Hand-washing: Do's and don'tsHand-washing is an easy way to prevent infection. Understand when to wash your hands, how to properly use hand sanitizer and how to get your children into the habit.By Mayo Clinic Staff
Frequent hand-washing is one of the best ways to avoid getting sick and spreading illness. Hand-washing requires only soap and water or an alcohol-based hand sanitizer — a cleanser that doesn't require water.
Find out when and how to wash your hands properly.
When to wash your hands
As you touch people, surfaces and objects throughout the day, you accumulate germs on your hands. In turn, you can infect yourself with these germs by touching your eyes, nose or mouth. Although it's impossible to keep your hands germ-free, washing your hands frequently can help limit the transfer of bacteria, viruses and other microbes.
Always wash your hands before:
- Preparing food or eating
- Treating wounds, giving medicine, or caring for a sick or injured person
- Inserting or removing contact lenses
Always wash your hands after:
- Preparing food, especially raw meat or poultry
- Using the toilet or changing a diaper
- Touching an animal or animal toys, leashes or waste
- Blowing your nose, coughing or sneezing into your hands
- Treating wounds or caring for a sick or injured person
- Handling garbage, household or garden chemicals, or anything that could be contaminated — such as a cleaning cloth or soiled shoes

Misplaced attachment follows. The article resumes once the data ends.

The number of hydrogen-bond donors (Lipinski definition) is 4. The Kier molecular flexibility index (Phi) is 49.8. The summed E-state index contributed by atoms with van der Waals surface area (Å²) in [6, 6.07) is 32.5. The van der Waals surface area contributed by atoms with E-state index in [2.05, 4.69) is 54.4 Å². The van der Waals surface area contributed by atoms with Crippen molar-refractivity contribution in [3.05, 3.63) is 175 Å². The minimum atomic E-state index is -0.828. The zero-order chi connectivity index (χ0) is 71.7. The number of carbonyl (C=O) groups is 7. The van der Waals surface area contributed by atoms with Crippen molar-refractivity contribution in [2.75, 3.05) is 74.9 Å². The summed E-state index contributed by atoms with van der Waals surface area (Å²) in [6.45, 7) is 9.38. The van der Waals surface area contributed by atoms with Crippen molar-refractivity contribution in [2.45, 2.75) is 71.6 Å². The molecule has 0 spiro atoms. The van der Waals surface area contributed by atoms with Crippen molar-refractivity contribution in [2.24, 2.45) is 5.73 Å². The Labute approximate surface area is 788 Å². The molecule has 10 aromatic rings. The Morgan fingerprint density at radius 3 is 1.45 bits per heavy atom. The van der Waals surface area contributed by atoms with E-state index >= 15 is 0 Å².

- Shaking hands with others
In addition, wash your hands whenever they look dirty.
How to wash your hands
It's generally best to wash your hands with soap and water. Follow these simple steps:
- Wet your hands with running water — either warm or cold.
- Apply liquid, bar or powder soap.
- Lather well.
- Rub your hands vigorously for at least 20 seconds. Remember to scrub all surfaces, including the backs of your hands, wrists, between your fingers and under your fingernails.
- Rinse well.
- Dry your hands with a clean or disposable towel or air dryer.
- If possible, use a towel or your elbow to turn off the faucet.
Antibacterial soaps, such as those containing triclosan, are no more effective at killing germs than is regular soap. Using antibacterial soap might even lead to the development of bacteria that are resistant to the product's antimicrobial agents — making it harder to kill these germs in the future. In 2016 the Food and Drug Administration issued a rule under which over-the-counter consumer antiseptic wash products containing the majority of the antibacterial active ingredients — including triclosan and triclocarban — can no longer be marketed to consumers. These products include liquid, foam and gel hand soaps, bar soaps and body washes.
Oct. 14, 2016
See more In-depth
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- Jefferson T, et al. Physical interventions to interrupt or reduce the spread of respiratory viruses. Cochrane Database of Systematic Reviews. http://onlinelibrary.wiley.com/doi/10.1002/14651858.CD006207.pub4/abstract. Accessed Sept. 9, 2014.
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- Aiello AE, et al. Consumer antibacterial soaps: Effective or just risky? Clinical Infectious Diseases. 2007;45:S137.
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- Mrvos R, et al. Pediatric ingestion of hand sanitizers: Debunking the myth. Pediatric Emergency Care. 2009;25:665.
- Antibacterial soap? You can skip it — Use plain soap and water. U.S. Food and Drug Administration. http://www.fda.gov/ForConsumers/ConsumerUpdates/ucm378393.htm. Accessed Sept. 15, 2016.